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Up there but not quite

When Hyundai launched the Fluidic Verna in 2011, it changed the mid-level sedan market with its radical exteriors, an array of comfort and safety features and its powerful engines, especially the 1.6-litre diesel. It ruled this segment for three years. Over time, however, the competition made up the lost ground as the Verna started to age. It did receive a minor upgrade last year with an LED strip in the headlamp cluster and a mildly stiffer suspension, but this failed to hold a candle to the Honda City and later the Maruti Suzuki Ciaz. This forced Hyundai's hand and the Verna got a much needed facelift. I headed to Udaipur to find out if the new upgrades would help Hyundai make amends.

I was quite intrigued to see the new garnishing that Hyundai has added to this tasty Fluidic sedan. The first change that strikes me is the all new chrome radiator grille. Now Hyundai likes to call it 'Wing Shape', but turn the clock back in time and you will realise that the last-generation Toyota Altis had a similar grill. Don't get me wrong, the new nose does make the Verna look striking, but we are so used to Hyundai thinking outside the box when it comes to design that it was a bit disappointing to see a reworked Altis grille. The Verna comes with a lot of gusto as the new elongated headlamps resemble a broad khukri, the Gorkha knife, and the fog lamps look like boomerangs. The designers have worked overtime to ensure that the car looks muscular with prominent creases on the bonnet.

The side profile remains unchanged, except for the new all-chrome door handles. And with the 16-inch diamond cut alloy wheels, the Verna retains an air of elegance. Coming to the rear, the sedan has a new tail lamp cluster and the chrome strip above the number place is now broader and more prominent, which makes the design more dynamic. Hyundai has decided to boot the twin chrome exhaust pipe, which was slightly gimmicky but it looked sporty. Also the rear reflectors on the bumpers have been redesigned and are now a mirror image of the boomerang fog lamps.

The Verna's cabin has always been loaded with features, and after a quick look it is quite apparent that there aren't any significant changes here. The three new additions are the rain sensing wipers, auto mode for the headlamps and the Ergo lever. The lever, which was first introduced in the Skoda Rapid and later in the Volkswagen Vento, allows the rear passenger to move the front seat forward for leg space. This is no doubt a very handy addition, but the way the lever is placed on the right shoulder of the seat, it looks quite crude. In the Rapid and Vento, the lever beautifully merges with the seat. Hyundai continues to have an impressive entertainment system, which provides enough boom with its six speakers. It comes with all the bells and whistles: Bluetooth connectivity, USB and auxiliary port. But the most significant upgrade is the inbuilt 1GB memory space. In all honesty, the cabin is starting to look old. The display screen is small and the blue backlighting gives the screen a jaded look. Another feature that I felt Hyundai missed out on is rear air conditioning.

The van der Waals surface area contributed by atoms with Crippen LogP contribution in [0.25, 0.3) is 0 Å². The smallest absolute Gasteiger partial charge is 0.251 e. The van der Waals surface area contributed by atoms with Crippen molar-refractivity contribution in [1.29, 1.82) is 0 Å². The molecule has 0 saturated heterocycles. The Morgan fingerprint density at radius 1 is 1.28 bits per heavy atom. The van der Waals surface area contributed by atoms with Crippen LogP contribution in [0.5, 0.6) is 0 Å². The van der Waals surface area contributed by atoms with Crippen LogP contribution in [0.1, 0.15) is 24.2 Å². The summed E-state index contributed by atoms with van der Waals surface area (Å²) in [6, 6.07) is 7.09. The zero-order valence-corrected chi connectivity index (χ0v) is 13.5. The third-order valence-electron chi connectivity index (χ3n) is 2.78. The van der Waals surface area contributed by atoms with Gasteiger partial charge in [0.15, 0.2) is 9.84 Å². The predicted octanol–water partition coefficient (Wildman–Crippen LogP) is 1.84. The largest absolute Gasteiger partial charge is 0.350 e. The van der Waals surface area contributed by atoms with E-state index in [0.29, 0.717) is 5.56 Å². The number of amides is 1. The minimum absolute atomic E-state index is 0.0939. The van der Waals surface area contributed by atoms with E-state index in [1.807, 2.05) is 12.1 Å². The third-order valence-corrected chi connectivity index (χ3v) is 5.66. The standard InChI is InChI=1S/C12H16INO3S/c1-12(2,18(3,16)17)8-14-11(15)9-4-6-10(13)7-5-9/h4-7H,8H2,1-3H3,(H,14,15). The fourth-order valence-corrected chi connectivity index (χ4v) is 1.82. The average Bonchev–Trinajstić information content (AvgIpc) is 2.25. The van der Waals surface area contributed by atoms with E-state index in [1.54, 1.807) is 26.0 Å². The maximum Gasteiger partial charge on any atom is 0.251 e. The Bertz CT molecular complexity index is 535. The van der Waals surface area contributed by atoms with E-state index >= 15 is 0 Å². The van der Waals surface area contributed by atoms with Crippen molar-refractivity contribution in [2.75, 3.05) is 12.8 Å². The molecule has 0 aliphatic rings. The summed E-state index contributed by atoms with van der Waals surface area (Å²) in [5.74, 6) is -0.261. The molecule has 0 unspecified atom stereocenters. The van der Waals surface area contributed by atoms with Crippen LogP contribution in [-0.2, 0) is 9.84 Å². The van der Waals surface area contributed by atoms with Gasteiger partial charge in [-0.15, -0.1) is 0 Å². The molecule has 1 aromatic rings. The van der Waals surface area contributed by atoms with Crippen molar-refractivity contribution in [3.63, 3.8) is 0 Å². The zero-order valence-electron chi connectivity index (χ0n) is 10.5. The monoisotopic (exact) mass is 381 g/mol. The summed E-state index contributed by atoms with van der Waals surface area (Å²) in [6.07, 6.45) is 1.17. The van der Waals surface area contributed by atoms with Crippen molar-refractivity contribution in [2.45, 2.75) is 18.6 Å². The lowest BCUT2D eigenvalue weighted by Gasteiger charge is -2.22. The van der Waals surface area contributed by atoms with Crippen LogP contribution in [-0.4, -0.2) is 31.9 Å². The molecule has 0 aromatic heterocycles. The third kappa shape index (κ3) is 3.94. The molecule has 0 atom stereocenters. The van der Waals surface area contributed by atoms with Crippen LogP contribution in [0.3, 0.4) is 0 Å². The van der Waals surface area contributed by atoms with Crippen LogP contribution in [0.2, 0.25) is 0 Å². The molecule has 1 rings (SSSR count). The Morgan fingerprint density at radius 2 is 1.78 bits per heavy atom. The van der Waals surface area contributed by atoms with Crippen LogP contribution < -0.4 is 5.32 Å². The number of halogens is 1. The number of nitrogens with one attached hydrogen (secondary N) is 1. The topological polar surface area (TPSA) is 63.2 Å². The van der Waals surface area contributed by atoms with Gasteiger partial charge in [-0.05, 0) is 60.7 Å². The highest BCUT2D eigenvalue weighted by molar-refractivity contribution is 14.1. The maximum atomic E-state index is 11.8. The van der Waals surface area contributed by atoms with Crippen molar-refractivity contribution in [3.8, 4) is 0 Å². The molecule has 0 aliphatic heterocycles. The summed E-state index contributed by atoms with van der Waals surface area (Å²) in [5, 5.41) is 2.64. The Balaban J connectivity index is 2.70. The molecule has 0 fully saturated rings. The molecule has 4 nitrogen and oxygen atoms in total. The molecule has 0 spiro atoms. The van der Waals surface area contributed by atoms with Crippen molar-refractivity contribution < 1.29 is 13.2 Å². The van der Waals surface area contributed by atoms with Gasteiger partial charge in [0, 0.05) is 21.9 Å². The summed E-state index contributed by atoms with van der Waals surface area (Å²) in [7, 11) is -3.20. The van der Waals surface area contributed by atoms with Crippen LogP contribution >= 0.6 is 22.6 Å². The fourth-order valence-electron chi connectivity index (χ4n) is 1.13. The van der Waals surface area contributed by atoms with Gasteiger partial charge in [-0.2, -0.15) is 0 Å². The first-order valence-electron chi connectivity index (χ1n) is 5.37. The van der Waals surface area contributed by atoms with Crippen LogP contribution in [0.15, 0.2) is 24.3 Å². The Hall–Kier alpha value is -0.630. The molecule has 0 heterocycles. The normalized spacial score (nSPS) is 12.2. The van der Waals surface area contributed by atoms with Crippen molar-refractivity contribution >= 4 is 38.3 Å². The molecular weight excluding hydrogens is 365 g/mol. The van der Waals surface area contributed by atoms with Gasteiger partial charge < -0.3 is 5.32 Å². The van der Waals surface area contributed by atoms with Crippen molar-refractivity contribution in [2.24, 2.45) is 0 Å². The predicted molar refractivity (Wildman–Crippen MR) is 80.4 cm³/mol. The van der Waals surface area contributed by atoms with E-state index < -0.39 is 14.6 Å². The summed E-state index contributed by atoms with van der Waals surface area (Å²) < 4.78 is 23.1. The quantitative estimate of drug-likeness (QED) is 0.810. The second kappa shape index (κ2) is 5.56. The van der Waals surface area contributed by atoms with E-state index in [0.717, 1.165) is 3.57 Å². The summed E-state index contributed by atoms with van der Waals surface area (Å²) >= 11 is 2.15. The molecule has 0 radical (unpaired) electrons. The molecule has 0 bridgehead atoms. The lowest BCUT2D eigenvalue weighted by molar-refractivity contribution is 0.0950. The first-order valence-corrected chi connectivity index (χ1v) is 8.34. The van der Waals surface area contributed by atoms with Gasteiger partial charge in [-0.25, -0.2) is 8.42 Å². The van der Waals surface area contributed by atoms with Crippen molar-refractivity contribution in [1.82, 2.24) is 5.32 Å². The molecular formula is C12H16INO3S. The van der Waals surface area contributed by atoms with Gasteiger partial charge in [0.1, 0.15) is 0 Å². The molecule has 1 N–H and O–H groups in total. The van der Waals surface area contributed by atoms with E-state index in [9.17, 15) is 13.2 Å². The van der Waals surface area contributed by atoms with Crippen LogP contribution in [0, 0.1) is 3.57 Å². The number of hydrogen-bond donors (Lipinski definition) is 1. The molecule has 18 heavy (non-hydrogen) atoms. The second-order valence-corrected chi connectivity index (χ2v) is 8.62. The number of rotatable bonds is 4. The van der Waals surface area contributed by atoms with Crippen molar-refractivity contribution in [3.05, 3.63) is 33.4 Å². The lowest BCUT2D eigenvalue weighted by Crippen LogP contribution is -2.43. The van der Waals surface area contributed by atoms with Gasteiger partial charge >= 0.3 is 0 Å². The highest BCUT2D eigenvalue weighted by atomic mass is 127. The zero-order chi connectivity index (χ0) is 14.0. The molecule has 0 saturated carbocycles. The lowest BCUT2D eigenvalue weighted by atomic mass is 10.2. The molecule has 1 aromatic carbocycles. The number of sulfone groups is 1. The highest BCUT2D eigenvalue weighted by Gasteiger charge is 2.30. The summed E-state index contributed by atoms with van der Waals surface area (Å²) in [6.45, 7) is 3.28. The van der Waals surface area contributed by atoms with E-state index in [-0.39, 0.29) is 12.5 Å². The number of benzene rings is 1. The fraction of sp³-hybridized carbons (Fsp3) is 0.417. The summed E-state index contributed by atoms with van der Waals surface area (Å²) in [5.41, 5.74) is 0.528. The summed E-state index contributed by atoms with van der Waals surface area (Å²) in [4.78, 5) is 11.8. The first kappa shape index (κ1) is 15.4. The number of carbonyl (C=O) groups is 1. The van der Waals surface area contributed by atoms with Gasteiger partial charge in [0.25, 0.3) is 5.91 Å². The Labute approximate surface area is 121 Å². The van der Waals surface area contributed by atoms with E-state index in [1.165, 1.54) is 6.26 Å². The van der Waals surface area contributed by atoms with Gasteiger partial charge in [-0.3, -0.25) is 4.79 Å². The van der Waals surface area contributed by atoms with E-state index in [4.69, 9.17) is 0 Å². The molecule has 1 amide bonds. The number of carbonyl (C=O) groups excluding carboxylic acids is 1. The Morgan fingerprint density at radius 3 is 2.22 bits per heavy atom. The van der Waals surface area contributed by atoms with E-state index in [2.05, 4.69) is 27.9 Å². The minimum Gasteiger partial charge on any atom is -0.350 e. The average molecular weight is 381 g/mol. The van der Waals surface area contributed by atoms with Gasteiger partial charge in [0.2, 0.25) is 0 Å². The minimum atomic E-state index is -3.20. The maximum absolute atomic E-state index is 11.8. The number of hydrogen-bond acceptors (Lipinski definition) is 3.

Hyundai has retained the 1.4 litre and 1.6 litre engines in both petrol and diesel versions. I drove the top seller, the 1.6-litre diesel engine. Press the start-stop button and the hum of the powerplant is palatable. Both the NVH (noise-vibration-harshness) level and the refinement quality impress. Hyundai has always made powerful diesel CRDi engines and this motor is as responsive as it comes. Churning out 126 bhp, this is the most powerful engine in its segment. The initial punch is impressive and the six-gear transmission complements the powerplant. But there are times when you may be obliged to shift gears as the initial sprint tends to trail off after reaching the mid-range power zone.

The Verna behaved well on city roads so long as there weren't too many undulations on the driving surface. The car's soft rear suspensions have often given passengers a nauseous ride. But this time when I drove it, it became evident that Hyundai has tweaked the rear coils. The vehicle didn't wallow like it used to earlier. The Korean car maker has added bumper stoppers in the suspension to stiffen it further and to carpet a thud when it goes over a pothole. Any impact is, therefore, cushioned before the passenger feels it. But this doesn't mean that you can take on sharp corners smoothly - the body-roll can still be felt. The steering wheel appears to lack any sort of feedback and remains too light, which makes it easy to use in the city, but not on the highway, where it needs to weigh in.

The Hyundai Verna remains an attractive package as a whole. The new radiator grille makes the Fluidic design look mature, yet contemporary. Even though it has almost every feature you can think of, Hyundai has relaunched the six-airbags option. Also ABS comes standard in all variants. When it comes to exteriors and performance, the Verna is still very much up there with the competition, but the cabin is looking old. The rear seats feel uncomfortable and lack legroom. The facelift will definitely attract buyers and will make Verna a force to be reckoned with, but it is unlikely that it will become the segment leader.
Arup Das is Features Editor of AutoX
Engine: 1,582cc/ 4 cylinders/ DOHC/ 16 valves
Transmission: 6-speed manual/ front wheel drive
Power: 126bhp @ 4,000rpm
Torque: 260Nm @ 1,900-2,750rpm
Price: Rs 11.46 lakh (Ex-showroom, Delhi)